As extreme weather incidents become more frequent, surprise power outages from a central utility will rise in tandem. Such power outages are an inconvenience that can be disastrously expensive due to lost productivity and labor but also ancillary costs such as spoilage, and cleaning. Beyond loss of production and restarting costs, resiliency needs apply to certain industries, such as healthcare and data centers, as central concerns. Their entire business relies on consistent, reliable power.
Renewables can play a key role in resiliency during such events and offer an alternative to relying on a single source of power. In the absence of service from a centralized utility, distributed energy sources (DERs) can be islanded from the grid and act as a mini utility for a specific site. So, in order to ensure a consistent supply of energy to a residence or facility, decentralized, local generation may be required.
This sheer number of outages can be overwhelming and continues to grow. According to the Energy Information Administration, most power outages to the bulk electric system between 1992 and 2012 were due to severe weather events. A 2013 report by the Department of Energy¹ estimated that severe weather-related outages cost companies between $18 and $33 billion per year. With record-breaking storms happening more often, that number easily doubles to between $40 and $75 billion per year. Multiple states had power outages that exceeded thousands between 2008 and 2017.
Many businesses install diesel generators as a back-up power source to satisfy critical loads and avoid costly shutdowns during weather-related blackouts. However, doing so comes with its own set of challenges. First, they must install enough capacity to meet their maximum critical loads which is a capital expenditure that sits idle for most of the year. Renewables can help minimize this expenditure and provide other value, but they are not a silver bullet. Renewable generation like solar and wind are unreliable since they depend on changing weather conditions. One way of overcoming this limitation is to pair renewable generation resources with storage to enable charging from excess generation and discharging when the renewable generation dips or even totally disappears.
Renewables have the added benefit of being available during non-outage periods to satisfy portions of the facility’s load and help save on utility expenditures, which is a capability not available with diesel generators. Generator exhaust contains contaminants² so their use is increasingly regulated unlike the clean energy from renewables. For many facilities, trying to build a purely renewable system that provides full ride through extended outages requires significantly oversized batteries or excessive solar deployments.
The problems of requiring oversized renewable and storage resources or excessive generator runtime can be solved by combining the two approaches. Pairing a reasonably-sized renewable microgrid used to offset utility costs with a backup generator to provide extra security during extended outages is both economical and safe. The key is determining the right balance between renewable generation, storage, and traditional generation capacities. Renewables offer an attractive addition to diesel generators when resiliency and critical load support is a primary concern. In addition, they can help offset the expense of not only installing a distributed system for utility back-up purposes but also eliminating the costs of unexpected outages.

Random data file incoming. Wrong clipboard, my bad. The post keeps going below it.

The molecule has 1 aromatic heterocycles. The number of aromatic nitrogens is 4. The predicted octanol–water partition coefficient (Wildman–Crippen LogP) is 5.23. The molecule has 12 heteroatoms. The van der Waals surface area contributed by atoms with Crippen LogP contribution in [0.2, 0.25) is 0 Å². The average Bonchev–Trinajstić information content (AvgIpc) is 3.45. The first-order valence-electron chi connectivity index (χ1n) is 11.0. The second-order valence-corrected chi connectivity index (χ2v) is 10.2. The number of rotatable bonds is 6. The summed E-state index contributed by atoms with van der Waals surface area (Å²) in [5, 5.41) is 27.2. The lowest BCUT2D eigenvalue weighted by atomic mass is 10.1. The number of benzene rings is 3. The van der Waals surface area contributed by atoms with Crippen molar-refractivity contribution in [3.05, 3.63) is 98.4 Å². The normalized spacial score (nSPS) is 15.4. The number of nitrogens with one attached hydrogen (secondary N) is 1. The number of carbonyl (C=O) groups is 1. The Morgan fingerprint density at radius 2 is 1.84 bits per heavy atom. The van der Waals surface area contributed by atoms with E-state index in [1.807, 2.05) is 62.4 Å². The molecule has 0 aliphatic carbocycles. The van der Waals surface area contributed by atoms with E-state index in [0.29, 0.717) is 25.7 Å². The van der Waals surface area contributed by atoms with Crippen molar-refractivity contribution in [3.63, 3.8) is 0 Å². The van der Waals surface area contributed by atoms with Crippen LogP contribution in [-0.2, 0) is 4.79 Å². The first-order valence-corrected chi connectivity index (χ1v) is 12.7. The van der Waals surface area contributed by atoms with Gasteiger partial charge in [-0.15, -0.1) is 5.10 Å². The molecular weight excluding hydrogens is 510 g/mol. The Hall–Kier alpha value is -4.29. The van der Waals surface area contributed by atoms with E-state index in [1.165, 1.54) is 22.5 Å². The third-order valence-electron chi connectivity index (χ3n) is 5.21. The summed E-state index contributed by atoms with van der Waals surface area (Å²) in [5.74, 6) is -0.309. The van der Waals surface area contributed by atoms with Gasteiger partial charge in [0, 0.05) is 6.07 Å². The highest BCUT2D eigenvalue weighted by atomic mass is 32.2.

As with any microgrid, sizing is only one part of the equation. Once the microgrid is installed, it must be operated in a way that optimizes its value. When pairing renewables with diesel generation capacity, that value exists across a wide spectrum from critical load support to overall utility savings and return on investment. This requires locally advanced controls to enable the DERs to behave in an optimal way outside of outages under changing energy generation. This accounts for generation from the solar assets or fluctuating load as well as updates in the utility rate structures and incentive program rules.
Control algorithms run the gamut from simple set-and-forget to those like CleanSpark’s M400 controller, which uses patented forecasting techniques and advanced local intelligence to dynamically modify DER interaction due to changing weather, site and utility conditions. CleanSpark’s mVSO product can optimally size resources by using advanced modeling from an extensive equipment library. During these modeling exercises, the cost of outages and the understanding of a facility’s critical loads are key factors in determining the right combination of resources to balance load safety and economics.
With the continued frequency of outages and possibility of even larger grid failures like the recent snowstorm in Texas, it’s imperative to begin exploring renewables and other sources of power. CleanSpark’s intelligent controls and user-friendly offerings helps ease anyone into the start of their journey with renewables. Don’t wait until it’s too late – step into the world of microgrids before you’re stepping into another dark room.